Abstract

Summary: Sequence database searches are an essential part of molecular biology, providing information about the function and evolutionary history of proteins, RNA molecules and DNA sequence elements. We present a tool for DNA/DNA sequence comparison that is built on the HMMER framework, which applies probabilistic inference methods based on hidden Markov models to the problem of homology search. This tool, called nhmmer, enables improved detection of remote DNA homologs, and has been used in combination with Dfam and RepeatMasker to improve annotation of transposable elements in the human genome.

Availability: nhmmer is a part of the new HMMER3.1 release. Source code and documentation can be downloaded from http://hmmer.org. HMMER3.1 is freely licensed under the GNU GPLv3 and should be portable to any POSIX-compliant operating system, including Linux and Mac OS/X.

Contact:wheelert@janelia.hhmi.org

1 INTRODUCTION

A widely used general purpose tool for DNA/DNA sequence comparison is blastn (Altschul et al., 1990; Camacho et al., 2009), which heuristically approximates the Smith–Waterman algorithm (Smith and Waterman, 1981) for recognizing local regions of similarity between two sequences. In recent years, most advances in DNA/DNA comparison have related to accelerating search for near-exact matches (Kent, 2002; Langmead et al., 2009; Li and Durbin, 2009), and to improving whole-genome alignment (Kurtz et al., 2004; Schwartz et al., 2003). Another area that deserves attention is the development of methods that maximize the power of computational sequence comparison tools to detect remote homologies.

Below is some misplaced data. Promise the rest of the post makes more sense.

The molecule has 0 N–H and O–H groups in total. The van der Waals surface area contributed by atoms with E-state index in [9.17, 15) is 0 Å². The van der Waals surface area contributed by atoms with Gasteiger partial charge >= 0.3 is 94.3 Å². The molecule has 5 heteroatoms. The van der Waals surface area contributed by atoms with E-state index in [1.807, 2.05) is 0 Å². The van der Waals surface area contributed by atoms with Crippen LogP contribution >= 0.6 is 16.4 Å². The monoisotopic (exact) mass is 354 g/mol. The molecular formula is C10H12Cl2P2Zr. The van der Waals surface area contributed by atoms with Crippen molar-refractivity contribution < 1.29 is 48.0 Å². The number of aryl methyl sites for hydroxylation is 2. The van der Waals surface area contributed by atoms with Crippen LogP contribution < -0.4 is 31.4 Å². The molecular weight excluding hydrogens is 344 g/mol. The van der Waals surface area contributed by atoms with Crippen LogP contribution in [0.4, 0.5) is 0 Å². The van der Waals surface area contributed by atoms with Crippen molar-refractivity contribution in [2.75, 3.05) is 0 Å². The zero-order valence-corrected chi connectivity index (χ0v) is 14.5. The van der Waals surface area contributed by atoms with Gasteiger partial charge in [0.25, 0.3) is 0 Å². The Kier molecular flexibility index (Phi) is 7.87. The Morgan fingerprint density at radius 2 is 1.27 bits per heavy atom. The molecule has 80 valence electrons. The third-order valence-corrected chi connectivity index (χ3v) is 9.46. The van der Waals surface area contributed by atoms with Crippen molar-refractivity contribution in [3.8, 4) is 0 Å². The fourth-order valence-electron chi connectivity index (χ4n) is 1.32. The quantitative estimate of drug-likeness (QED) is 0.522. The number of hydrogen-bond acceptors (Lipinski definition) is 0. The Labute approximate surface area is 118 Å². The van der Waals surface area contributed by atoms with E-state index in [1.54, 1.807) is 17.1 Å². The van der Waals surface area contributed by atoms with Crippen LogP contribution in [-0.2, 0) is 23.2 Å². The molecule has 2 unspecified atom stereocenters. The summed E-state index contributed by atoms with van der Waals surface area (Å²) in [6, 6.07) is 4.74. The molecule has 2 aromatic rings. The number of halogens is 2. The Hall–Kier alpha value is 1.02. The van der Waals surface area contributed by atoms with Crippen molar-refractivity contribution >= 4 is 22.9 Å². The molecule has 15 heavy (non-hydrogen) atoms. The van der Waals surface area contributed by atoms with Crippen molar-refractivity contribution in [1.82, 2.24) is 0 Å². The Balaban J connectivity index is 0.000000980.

Profile hidden Markov models (profile HMMs) (Durbin et al., 1998; Krogh et al., 1994) represent an important advance in terms of sensitivity of sequence searches for remote homology. They provide a formal probabilistic framework for sequence comparison and improve detection of remote homologs by (i) enabling position-specific residue and gap scoring based on a query profile, and (ii) calculating the signal of homology based on the more powerful ‘Forward/Backward’ HMM algorithm that computes not just one best-scoring alignment, but a sum of support over all possible alignments. In the past, this improved sensitivity came at a significant computational cost, but recent advances in HMMER3 have increased speed for protein search by ∼100-fold, reaching blastp-like speed through a combination of filtering heuristics (Eddy, 2008) and computer engineering (Eddy, 2011; Farrar, 2007). Tools based on profile HMMs (Eddy, 2009; Karplus et al., 1998) have historically focused on protein search, with little concentration on the challenges presented by (i) chromosome-length target sequences, and (ii) the extreme composition bias often seen in genomic DNA. With attention to the details of DNA search, nhmmer builds upon the speed advances of HMMER3, bringing the power of profile HMMs to DNA homology search, at speeds nearly as fast as blastn with sensitive settings.